nasi goreng jawa

Javanese fried rice.

This is typically made with a dried shrimp paste called belacan but it is very pungent and I have had friends living in Europe who had complaints made against them by neighbours because of their cooking with belacan.  I very rarely use belacan in my own cooking so I don’t feel it’s worth the space in my crammed pantry to have it there, but I know most Malay kitchens wouldn’t be complete without it.  As a substitute for belacan, I’ve found that using canned anchovy results in a satisfyingly similar flavour without the pungency that some can’t bear.  Even if you do use belacan, I would recommend you not use more than 1/2 a teaspoon, and it should be added to the wok and dry fried, set aside before proceeding with the recipe below.  Add the toasted belacan back to the wok in place of the anchovy.  (If you buy belacan, get the Malaysian variety for this one.  Thai belacan is not the same as Malay belacan and tastes very different) Read More →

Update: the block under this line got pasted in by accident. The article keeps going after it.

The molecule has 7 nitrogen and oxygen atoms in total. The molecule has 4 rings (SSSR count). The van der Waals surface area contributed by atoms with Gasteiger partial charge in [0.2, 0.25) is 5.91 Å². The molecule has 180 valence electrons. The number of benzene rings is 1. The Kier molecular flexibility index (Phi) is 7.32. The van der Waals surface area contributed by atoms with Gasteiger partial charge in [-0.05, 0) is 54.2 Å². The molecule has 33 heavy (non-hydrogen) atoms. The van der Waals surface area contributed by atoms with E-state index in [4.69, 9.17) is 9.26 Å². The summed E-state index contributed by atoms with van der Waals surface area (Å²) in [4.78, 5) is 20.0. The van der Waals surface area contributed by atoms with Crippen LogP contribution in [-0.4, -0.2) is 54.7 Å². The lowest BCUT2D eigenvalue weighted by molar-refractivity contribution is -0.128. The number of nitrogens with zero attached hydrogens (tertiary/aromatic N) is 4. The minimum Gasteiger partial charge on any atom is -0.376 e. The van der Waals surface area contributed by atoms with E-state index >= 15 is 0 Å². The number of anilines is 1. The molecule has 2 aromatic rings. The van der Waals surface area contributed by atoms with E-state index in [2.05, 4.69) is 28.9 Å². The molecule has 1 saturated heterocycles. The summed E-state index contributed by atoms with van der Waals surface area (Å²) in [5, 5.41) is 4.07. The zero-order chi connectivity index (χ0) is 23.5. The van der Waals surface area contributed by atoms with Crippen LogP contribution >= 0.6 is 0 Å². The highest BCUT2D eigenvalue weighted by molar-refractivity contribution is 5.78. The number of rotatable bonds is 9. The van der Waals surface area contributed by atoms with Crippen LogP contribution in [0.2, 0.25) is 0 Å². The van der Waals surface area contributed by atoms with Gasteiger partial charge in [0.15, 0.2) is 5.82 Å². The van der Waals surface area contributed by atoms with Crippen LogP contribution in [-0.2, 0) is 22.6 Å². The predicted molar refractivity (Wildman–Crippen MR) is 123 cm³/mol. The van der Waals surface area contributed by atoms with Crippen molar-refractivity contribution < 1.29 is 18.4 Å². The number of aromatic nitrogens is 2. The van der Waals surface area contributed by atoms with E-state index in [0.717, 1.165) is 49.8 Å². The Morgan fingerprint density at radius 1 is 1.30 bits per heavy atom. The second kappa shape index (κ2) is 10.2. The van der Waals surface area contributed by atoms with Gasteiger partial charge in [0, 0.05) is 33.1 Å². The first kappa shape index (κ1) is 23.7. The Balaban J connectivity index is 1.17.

Malays and Indonesians and quite certainly the rest of Indo-China, have a vast array of chilli dips, also known in Malay as sambal.  Maybe you already know this, but it is always eaten in small amounts, perhaps a teaspoon or so, on the side of your dish to add to your food as you eat your way through the meal, not to mix in with your meal to a homogenous flavour.  In each mouthful you are supposed to have nuances of sour, heat, salt, sweet, whatever the particular sambal is made of, in differing levels and strengths, lilting upwards and then downwards like a colourful song, not as a boring monotone.

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